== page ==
Huntington’s Disease and Patient Care

by James Rioux, Director of Classification and Treatment

On Wednesday, March 9th a multidisciplinary team of professionals at Bridgewater State Hospital took part in a thoughtful, educational and enlightening discussion about Huntington’s Disease (HD).  Allison Howland, who is employed by Massachusetts Partnership for Correctional Health (MPCH) as a Mental Health professional in one of the maximum security units of the hospital coordinated this discussion to facilitate education and awareness around this often unfamiliar disease.  She invited Jim Pollard, a national expert on HD, and well-known patient advocate to speak. Howland works directly with a patient who is afflicted with HD and mental illness.  She states that she was determined to gain more knowledge of the disease and educate staff on how to better assist her patient and other patients who may develop HD in the future.  Although Howland’s main role is to help patients understand the legal process, educate them about their mental illness, and help them to engage in treatment, she admits that managing someone with HD presents a set of unique challenges which require the support of correctional and medical staff.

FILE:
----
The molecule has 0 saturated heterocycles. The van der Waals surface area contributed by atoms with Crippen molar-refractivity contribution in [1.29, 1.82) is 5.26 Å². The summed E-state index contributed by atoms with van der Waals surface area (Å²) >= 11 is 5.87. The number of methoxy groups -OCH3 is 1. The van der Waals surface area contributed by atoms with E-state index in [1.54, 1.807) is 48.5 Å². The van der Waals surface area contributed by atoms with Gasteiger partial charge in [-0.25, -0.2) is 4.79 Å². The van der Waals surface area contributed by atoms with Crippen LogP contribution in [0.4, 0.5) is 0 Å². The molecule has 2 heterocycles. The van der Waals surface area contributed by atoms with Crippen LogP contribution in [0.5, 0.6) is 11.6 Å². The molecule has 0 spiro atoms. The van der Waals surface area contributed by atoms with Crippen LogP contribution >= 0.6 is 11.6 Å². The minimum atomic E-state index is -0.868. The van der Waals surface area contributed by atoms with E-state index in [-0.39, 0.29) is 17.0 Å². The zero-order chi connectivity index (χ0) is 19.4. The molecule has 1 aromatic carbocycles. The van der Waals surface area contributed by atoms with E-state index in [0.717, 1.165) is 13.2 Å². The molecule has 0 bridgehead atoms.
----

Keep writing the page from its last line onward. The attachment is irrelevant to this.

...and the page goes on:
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Mr. Pollard educated staff on the cause, symptoms, and stages of Huntington’s Disease.  According to the Huntington’s Disease Society of America, Huntington’s Disease (HD) is a fatal genetic disorder that causes the progressive breakdown of nerve cells in the brain. It deteriorates a person’s physical and mental abilities during their prime working years and has no cure. HD is known as the quintessential family disease because every child of a parent with HD has a 50/50 chance of carrying the faulty gene. Today, there are approximately 30,000 symptomatic Americans and more than 200,000 at-risk of inheriting the disease. The rate of disease progression and the age at onset vary from person to person. Adult-onset HD, with its disabling, uncontrolled movements, most often begins in middle age. Some individuals develop symptoms of HD when they are very young, even before the age of twenty.